By Riley Major, 2018-09-14
So you’ve wisely decided to put your business logic in your database, but for whatever reason you can’t use inline user defined functions, even though they encapsulate logic without hurting performance. That’s ok, because you can build functions on the fly in a single statement. Continue reading
By Riley Major, 2018-08-08 | Tic-Tac-Toe Series Part 1 / Part 2 (this article)
If a pile of matchboxes can learn to play Tic-Tac-Toe, then certainly I should be able to code a solution. With my predilection for databases, T-SQL was my tool of choice. But first, I needed to model the game with some sort of data structure. Unfortunately, as I learned, it’s not as simple as mapping some X and O values to a grid.
You might have heard that SQL Server user-defined functions are the devil. That’s because someone got burned. They put a scalar function in a WHERE clause on a big table and fed it a column name. And bad things happened. Continue reading
By Riley Major, 2018-06-29
One of the many uses of tally tables is to blow up some rows. Normally, you make your database reduce rows by joining tables to others and applying criteria. But sometimes you want it to make more rows. Continue reading
By Riley Major, 2018-05-31.
When talking about bitwise math, I needed to show the inverse of a string of ones and zeros. Instead of doing it manually, I wanted to get a computer assist. Since I always have SQL Server Management Studio open, T-SQL is usually the fastest way for me to use some CPU cycles.
By Riley Major, 2018-05-18 | Tic-Tac-Toe Series Part 1 (this article) / Part 2
Known as Noughts and Crosses across the pond, Tic-Tac-Toe is considered a “solved game“– meaning we can predict the outcome of the game assuming perfect play. In fact, Wikipedia says “it is straightforward to write a computer program to play tic-tac-toe perfectly“. Well then as a programmer, I ought to be able to do it.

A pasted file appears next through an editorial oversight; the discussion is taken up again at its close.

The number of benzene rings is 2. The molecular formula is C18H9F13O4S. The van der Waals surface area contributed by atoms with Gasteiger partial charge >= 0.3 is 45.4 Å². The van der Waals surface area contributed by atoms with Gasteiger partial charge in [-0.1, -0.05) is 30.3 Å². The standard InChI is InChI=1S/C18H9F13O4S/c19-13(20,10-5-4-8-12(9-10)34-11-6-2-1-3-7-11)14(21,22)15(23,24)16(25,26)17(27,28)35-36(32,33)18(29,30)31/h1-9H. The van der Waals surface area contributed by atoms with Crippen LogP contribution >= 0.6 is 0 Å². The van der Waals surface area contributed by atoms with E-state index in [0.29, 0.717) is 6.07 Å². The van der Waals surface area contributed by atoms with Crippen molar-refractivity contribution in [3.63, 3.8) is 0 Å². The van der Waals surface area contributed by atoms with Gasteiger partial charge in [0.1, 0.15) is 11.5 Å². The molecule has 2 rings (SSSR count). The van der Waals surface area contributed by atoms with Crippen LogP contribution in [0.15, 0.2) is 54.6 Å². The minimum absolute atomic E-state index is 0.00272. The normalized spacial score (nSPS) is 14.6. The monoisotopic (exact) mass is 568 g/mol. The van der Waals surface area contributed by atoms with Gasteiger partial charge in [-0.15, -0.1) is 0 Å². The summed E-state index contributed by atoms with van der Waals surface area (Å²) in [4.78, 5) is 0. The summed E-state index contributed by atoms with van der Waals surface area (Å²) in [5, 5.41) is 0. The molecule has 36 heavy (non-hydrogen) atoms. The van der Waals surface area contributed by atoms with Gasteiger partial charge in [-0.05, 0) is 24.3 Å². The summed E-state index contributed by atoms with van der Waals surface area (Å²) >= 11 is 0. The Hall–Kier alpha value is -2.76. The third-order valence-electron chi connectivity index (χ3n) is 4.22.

By Riley Major, 2018-04-10
For this month’s T-SQL Tuesday, Jens Vestergaard asks us to write about our essential SQL Server tools.
I must admit that Microsoft SQL Server Management Studio (SSMS) is where I spend most of my development time. I haven’t tried the cool kids’ new SQL Operations Studio. And I haven’t spent much time with SQL Server Data Tools. But Microsoft has come a long way from Enterprise Manager and Query Analyzer and honestly from a feature perspective, SSMS is fine.
By Riley Major, 2018-03-13
These days, most business logic is still built by subject matter experts. Humans explore their habits and instincts and try to come up with a process which business analysts turn into an algorithm which developers turn into code. That’s expensive, time consuming, and is all based on the presumption that computers need to be told what to do.
For the 99th T-SQL Tuesday (that’s over 8 years of blog parties), Aaron Bertrand invites us to write about our #sqlibirum (credit to Drew Furgiuele and Melissa for the term)– our passions outside of SQL Server and technical community.
These days, aside from my family and technology, I’m putting most of my energy into learning more about the privileges I enjoy in society and how to dismantle the systems which provide them. Twitter has exposed me to ideas and realities which I’ve never had to face in the past, and it’s frustrating to learn about how stacked the deck is against so many people. That said, except as those issues intersect with technical communities, I’m not ready for this blog to become overtly political. So I’m going to take Aaron’s escape pod and talk about a T-SQL bad habit.
By Riley Major, 2017-05-09.
For this month’s T-SQL Tuesday, James Anderson asks us to write about Shipping Database Changes.
These days all the rage is continuous deployment. Once development is “complete”, you push a button, (insert automated process here), and boom, the code is in production. I applaud shops which can reach this stage. It requires extreme devotion to automated testing and scripted processes. I haven’t worked with that sort of a system. However, many of the same principles apply to deploying the old fashioned way. Continue reading